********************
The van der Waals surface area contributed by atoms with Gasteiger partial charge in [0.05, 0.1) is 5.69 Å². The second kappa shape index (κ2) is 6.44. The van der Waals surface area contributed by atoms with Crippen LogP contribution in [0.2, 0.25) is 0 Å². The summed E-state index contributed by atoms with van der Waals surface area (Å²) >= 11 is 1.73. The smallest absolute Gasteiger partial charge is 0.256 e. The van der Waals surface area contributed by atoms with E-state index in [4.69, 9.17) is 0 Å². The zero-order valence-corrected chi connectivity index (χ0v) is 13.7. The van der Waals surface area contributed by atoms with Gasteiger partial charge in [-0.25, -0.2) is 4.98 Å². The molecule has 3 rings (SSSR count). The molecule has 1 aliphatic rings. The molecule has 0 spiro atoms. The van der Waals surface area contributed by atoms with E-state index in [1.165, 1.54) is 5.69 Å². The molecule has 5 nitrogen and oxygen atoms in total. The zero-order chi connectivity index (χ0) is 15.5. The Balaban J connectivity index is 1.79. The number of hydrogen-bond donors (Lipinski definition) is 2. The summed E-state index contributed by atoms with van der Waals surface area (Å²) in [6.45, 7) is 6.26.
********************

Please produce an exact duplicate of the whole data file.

The van der Waals surface area contributed by atoms with Gasteiger partial charge in [0.05, 0.1) is 5.69 Å². The second kappa shape index (κ2) is 6.44. The van der Waals surface area contributed by atoms with Crippen LogP contribution in [0.2, 0.25) is 0 Å². The summed E-state index contributed by atoms with van der Waals surface area (Å²) >= 11 is 1.73. The smallest absolute Gasteiger partial charge is 0.256 e. The van der Waals surface area contributed by atoms with E-state index in [4.69, 9.17) is 0 Å². The zero-order valence-corrected chi connectivity index (χ0v) is 13.7. The van der Waals surface area contributed by atoms with Gasteiger partial charge in [-0.25, -0.2) is 4.98 Å². The molecule has 3 rings (SSSR count). The molecule has 1 aliphatic rings. The molecule has 0 spiro atoms. The van der Waals surface area contributed by atoms with E-state index in [1.165, 1.54) is 5.69 Å². The molecule has 5 nitrogen and oxygen atoms in total. The zero-order chi connectivity index (χ0) is 15.5. The Balaban J connectivity index is 1.79. The number of hydrogen-bond donors (Lipinski definition) is 2. The summed E-state index contributed by atoms with van der Waals surface area (Å²) in [6.45, 7) is 6.26.